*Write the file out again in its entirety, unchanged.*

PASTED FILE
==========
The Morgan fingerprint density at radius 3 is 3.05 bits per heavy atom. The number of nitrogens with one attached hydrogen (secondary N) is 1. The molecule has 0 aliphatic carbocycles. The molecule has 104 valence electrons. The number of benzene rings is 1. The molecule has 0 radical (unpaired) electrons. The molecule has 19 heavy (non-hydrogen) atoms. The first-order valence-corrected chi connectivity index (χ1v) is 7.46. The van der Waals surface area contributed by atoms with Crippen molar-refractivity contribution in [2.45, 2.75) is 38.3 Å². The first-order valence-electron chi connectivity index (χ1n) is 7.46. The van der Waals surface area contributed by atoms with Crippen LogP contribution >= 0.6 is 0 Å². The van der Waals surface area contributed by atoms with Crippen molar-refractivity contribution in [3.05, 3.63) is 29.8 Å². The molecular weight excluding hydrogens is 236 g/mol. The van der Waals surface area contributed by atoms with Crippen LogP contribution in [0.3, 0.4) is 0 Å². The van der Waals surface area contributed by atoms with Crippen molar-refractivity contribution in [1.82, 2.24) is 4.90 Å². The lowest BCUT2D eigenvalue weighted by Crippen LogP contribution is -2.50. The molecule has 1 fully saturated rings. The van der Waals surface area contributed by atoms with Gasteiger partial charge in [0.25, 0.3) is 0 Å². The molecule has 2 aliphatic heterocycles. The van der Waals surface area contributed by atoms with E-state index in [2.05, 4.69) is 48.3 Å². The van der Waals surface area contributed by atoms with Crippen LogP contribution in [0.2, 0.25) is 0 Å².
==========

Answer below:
The Morgan fingerprint density at radius 3 is 3.05 bits per heavy atom. The number of nitrogens with one attached hydrogen (secondary N) is 1. The molecule has 0 aliphatic carbocycles. The molecule has 104 valence electrons. The number of benzene rings is 1. The molecule has 0 radical (unpaired) electrons. The molecule has 19 heavy (non-hydrogen) atoms. The first-order valence-corrected chi connectivity index (χ1v) is 7.46. The van der Waals surface area contributed by atoms with Crippen molar-refractivity contribution in [2.45, 2.75) is 38.3 Å². The first-order valence-electron chi connectivity index (χ1n) is 7.46. The van der Waals surface area contributed by atoms with Crippen LogP contribution >= 0.6 is 0 Å². The van der Waals surface area contributed by atoms with Crippen molar-refractivity contribution in [3.05, 3.63) is 29.8 Å². The molecular weight excluding hydrogens is 236 g/mol. The van der Waals surface area contributed by atoms with Crippen LogP contribution in [0.3, 0.4) is 0 Å². The van der Waals surface area contributed by atoms with Crippen molar-refractivity contribution in [1.82, 2.24) is 4.90 Å². The lowest BCUT2D eigenvalue weighted by Crippen LogP contribution is -2.50. The molecule has 1 fully saturated rings. The van der Waals surface area contributed by atoms with Gasteiger partial charge in [0.25, 0.3) is 0 Å². The molecule has 2 aliphatic heterocycles. The van der Waals surface area contributed by atoms with E-state index in [2.05, 4.69) is 48.3 Å². The van der Waals surface area contributed by atoms with Crippen LogP contribution in [0.2, 0.25) is 0 Å².